Consuming Authenticity: Assembling Welsh Cider
UWTSD anthropologists have teamed up with People’s Collection Wales and researchers in the Universities of Leicester, Exeter and Surrey on a new AHRC-funded research project: Consuming Authenticities: Time, Place and the Past in the Construction of “Authentic” Foods and Drinks.
Project Leader (Welsh Cider): Dr Emma-Jayne Abbots,
Research Assistant: Elaine Forde email@example.com
The project is funded under the AHRC theme Care for the Future and, as such, will critically examine the concepts that connect pasts, presents and futures, such as heritage, tradition and culture. UWTSD’s role in the project is to lead on one research strand, entitled Assembling Welsh Cider, and work with the People’s Collection to deliver a series of roadshows, a collaborators’ workshop and a recipe book, which will showcase the research project and bringing the multiple case studies together.
Consuming Authenticities employs a cross-disciplinary, cross-cultural and cross-period approach to investigate how food and drinks come to be represented as authentic cultural products. The study concentrates on foods and drinks, everyday things that can take on special significance due to their connection to certain traditions, origins, places, or histories. The project focuses on pulque (an alcoholic drink from Central Mexico), acarajé (a street snack from Brazil), flaounes (celebration Easter pies from Cyprus) and Welsh craft cider. The project aims to gather the perspectives and experiences of those with a personal connection to, or general interest in, these products, such as food writers, cooks, producers, retailers, and consumers. The researchers are inviting these groups and individuals to contribute impressions about the authenticities of each food/drink. These will inform the project’s outputs, one of which is a popular recipe-style book that discusses the making of ideas about the authenticity of pulque, acarajé, flaounes and Welsh craft cider.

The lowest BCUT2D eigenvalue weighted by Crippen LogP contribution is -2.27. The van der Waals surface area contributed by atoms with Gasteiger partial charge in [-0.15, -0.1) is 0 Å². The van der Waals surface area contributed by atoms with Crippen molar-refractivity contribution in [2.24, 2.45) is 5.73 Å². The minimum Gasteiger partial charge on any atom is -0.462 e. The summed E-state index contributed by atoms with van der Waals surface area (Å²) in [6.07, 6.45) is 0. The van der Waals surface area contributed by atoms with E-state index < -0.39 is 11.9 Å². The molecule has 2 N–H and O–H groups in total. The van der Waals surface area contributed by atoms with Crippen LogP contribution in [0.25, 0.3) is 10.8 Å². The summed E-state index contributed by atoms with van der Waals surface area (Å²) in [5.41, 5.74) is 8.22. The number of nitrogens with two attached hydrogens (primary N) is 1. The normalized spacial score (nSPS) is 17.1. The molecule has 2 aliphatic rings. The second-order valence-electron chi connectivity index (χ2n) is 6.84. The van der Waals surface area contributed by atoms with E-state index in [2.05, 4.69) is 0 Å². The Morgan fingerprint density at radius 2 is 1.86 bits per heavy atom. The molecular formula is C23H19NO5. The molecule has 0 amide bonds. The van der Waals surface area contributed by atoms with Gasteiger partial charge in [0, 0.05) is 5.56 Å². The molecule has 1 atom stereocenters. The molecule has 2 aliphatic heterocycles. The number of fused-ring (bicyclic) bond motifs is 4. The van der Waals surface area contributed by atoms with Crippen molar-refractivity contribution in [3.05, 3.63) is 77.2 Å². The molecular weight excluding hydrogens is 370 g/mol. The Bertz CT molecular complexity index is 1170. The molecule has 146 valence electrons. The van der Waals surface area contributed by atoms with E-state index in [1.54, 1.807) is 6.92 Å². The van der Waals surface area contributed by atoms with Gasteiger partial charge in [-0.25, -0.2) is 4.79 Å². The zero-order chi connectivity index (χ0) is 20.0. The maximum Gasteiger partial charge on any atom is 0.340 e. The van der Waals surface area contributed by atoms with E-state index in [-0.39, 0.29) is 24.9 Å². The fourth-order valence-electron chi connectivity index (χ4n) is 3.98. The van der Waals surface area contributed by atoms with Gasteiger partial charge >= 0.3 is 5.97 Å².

The Assembling Welsh Cider case study explores how Welsh craft cider is constructed as cultural heritage and rooted in the past and place, while concomitantly adapting to and adopting new technologies, production practices and external influences. In particular, researchers seek to understand how Welsh cider producers negotiate such potential tensions as they work to produce and represent their ciders as ‘authentic’ and Welsh. One of the aims of Assembling Welsh Cider is therefore to encourage reflection on the flow of goods and knowledge throughout Wales, and how these flows link Wales to other places.
Consuming Authenticities is supported by the People’s Collection Wales, a digital archive and repository for Welsh cultural life. This dynamic bilingual website is full of fascinating photographs, sound and video recordings, documents and stories about the history and heritage of Wales and its people.
The People's Collection Wales program is a Government funded initiative managed by CyMAL and led by a federated delivery partnership consisting of the three National heritage bodies:-
A series of Community Heritage Roadshows in conjunction with People’s Collection Wales will support the Assembling Welsh Cider strand.People's Collection Wales Community Engagement staff will attend the events to facilitate the digitising of important material gathered as part of the project; individuals or groups with any interest in the project are encouraged to bring along photographs, documents, stories and other sources about cider in Wales, to have these digitised and uploaded to People’s Collection Wales . All are welcome to attend and share their memories, recollections and memorabilia of cider making (and drinking!) in Wales.
The next roadshow will be held at the Clytha Arms, Abergavenny on 28 April, 2015 from 10 a.m.
Are you interested in Welsh cider? Perhaps you, or someone you know, is involved in cider-making? If you want to learn more, get involved, or are interested in coming to a roadshow near you please contact Elaine Forde firstname.lastname@example.org 01570 424924.